My wife and I played a game of catch today. We were supposed to be packing because we are in the middle of moving houses. But there we were, lobbing a cowhide ball back and forth in the driveway.

The oldest game known to humankind is the game of catch. Eons ago, Eve took a bite of her apple, tossed it to Adam and said, “Hey, Adam! Catch!” And just like that, the Atlanta Braves were born.

I learned how to catch a baseball when I was 2 years old, sitting on the porch swing with my father. It was summer. I was eating a patriotic-colored popsicle. Witnesses remember my father underhanding the ball to me and saying, “Look alive, son!”

At age 2, I was not known for having feline-like reflexes. In fact, my greatest display of hand-eye coordination was applauding myself for peeing in my own bathwater.

So when the baseball arced through the air I merely drooled at it. The ball hit me squarely in the forehead. I

fell off the swing. My mother heard the thud and tore out of the house in a fury. And that’s how my father lost his front incisors.

Over the years, I studied the basics of my father’s cherished game. Not just the big stuff. I learned little stuff, too.

I learned how to spit sunflower seeds correctly, how to insult the batter’s mother, and how to get pine tar all over our family station-wagon interior.

I learned to keep my eye on the ball, to lift my fingers during a headfirst slide, to crowd the plate, and how to adjust my private regions mid-game for hundreds of spectators, like a professional.

But my most vivid memories are the ones where I’m playing catch.

Catch is its own game. It has its own cadence. There is no scorekeeping. No time limit. No rules. If you close your eyes and listen…

Before sunrise. A major Southern city. It’s your all-American sports bar, a room mostly made of wood and stink.

There is the obligatory Budweiser sign above the lopsided pool table. The crooked dartboard. There is the classic tavern bathroom, a lavatory so unspeakably funk-ridden that if you sat on the toilet you would drop dead from gangrene.

Every morning, while most of America is still asleep, 18 immigrants convene in this empty saloon before work. They are sipping coffee, waiting for Teacher.

Seated in these chairs are non-English-speaking Eastern Europeans, Filipinas, Vietnamese, South Americans, Mexicans, and West Africans. These people have almost nothing in common, except that they are free.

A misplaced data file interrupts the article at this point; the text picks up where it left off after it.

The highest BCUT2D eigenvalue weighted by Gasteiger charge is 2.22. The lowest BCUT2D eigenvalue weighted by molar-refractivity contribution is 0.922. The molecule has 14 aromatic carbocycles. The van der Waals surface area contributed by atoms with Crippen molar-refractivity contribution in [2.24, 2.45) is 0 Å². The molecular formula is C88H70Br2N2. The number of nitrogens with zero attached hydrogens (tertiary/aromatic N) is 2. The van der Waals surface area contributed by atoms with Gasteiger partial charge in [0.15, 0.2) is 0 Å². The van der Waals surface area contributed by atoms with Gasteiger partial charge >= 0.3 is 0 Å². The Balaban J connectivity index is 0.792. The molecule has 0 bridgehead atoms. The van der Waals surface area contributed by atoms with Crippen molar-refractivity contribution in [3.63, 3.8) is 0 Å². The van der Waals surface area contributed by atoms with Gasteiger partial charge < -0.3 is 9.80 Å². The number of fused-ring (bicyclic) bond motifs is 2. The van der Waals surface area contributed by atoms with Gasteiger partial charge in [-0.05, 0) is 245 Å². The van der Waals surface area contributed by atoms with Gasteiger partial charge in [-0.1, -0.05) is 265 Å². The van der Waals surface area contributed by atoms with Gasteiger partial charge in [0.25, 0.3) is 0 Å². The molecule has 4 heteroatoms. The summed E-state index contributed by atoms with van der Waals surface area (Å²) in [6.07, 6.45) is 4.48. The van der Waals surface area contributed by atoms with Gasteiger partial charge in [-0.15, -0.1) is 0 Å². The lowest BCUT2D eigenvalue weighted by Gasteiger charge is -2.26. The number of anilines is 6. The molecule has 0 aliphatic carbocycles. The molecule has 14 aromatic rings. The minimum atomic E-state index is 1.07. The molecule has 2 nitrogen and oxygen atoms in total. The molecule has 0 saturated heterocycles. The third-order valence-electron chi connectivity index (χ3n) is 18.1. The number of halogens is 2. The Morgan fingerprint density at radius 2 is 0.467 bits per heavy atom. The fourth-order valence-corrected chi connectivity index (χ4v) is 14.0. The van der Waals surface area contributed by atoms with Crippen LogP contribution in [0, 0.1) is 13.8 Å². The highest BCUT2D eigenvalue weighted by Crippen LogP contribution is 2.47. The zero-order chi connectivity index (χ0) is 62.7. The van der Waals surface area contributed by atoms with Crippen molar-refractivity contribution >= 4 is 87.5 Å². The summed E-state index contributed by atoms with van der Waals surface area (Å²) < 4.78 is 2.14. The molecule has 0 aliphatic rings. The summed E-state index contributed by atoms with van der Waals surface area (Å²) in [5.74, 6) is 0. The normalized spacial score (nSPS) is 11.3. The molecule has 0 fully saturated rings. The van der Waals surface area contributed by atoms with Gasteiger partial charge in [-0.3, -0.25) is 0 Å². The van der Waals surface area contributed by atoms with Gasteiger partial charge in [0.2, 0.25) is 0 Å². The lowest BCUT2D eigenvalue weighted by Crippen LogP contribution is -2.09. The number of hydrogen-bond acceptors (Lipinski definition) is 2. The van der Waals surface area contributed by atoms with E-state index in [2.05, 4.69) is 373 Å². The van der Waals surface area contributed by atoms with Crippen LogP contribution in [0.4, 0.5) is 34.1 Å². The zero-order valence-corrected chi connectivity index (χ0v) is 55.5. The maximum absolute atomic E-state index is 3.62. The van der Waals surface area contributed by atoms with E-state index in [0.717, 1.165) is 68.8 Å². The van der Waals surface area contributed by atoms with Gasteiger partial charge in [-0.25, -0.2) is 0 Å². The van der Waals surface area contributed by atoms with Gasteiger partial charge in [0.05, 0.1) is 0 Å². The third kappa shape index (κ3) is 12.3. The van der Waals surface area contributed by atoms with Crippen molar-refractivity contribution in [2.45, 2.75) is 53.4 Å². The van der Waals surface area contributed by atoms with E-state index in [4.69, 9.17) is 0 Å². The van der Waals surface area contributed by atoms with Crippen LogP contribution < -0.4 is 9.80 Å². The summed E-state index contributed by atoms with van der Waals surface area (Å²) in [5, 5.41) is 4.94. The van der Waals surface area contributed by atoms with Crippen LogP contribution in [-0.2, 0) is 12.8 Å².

Which is a big deal, because these are former victims of human trafficking.

The teacher arrives. Anna is her name. She is 56 years old and she is also a trafficking survivor. Currently Anna is a hotel maid supervisor, but she is working on her college degree.

“I teach these people English,” says Anna. “But it’s pretty hard because I do not know

many languages. I only speak Spanish, English, Russian, Cezch, a little French, and some Italian.”

A regular underachiever.

Anna has taught, she estimates, 600 people to speak English over the years. Many of whom were victims of trafficking.

Anna’s story is a long one. But then, everyone in this bar has a long story. And they aren’t my stories to tell.

What I will say, however, is this: Human trafficking is a much bigger issue than I thought. The International Labor Organization estimates that 24.9 million people are slaves. One person out of every 100 will be rescued.

I don’t mean to depress you. What I’m simply saying is that the issue of human trafficking takes up about 0.0000005 percent of my American brain. And that makes me feel a little ashamed.

Anna breezes into the pub. She sets up her iPad and goes through a few…

I have received a lot of questions lately. I decided to combine the most frequently asked questions and answer them in the Q-and-A format. Here we go.

Q: Why is your blog/column called “Sean of the South”?

A: When I started writing in earnest, my dear friend, Melissa Wheeler, named this column after one of my favorite songs, “Song of the South,” by the band Alabama. Which is the only song I know that contains flagrant lyrics about sweet potato pie. She is a very smart woman, and one of my dearest pals.

Q: What are some other names you tossed around?

A: Some runners-up were: “Sean of Green Gables,” “Little Orphan Seanie,” “Portrait of the Baptist as a Young Man,” and my personal favorite, “Sean With the Wind.”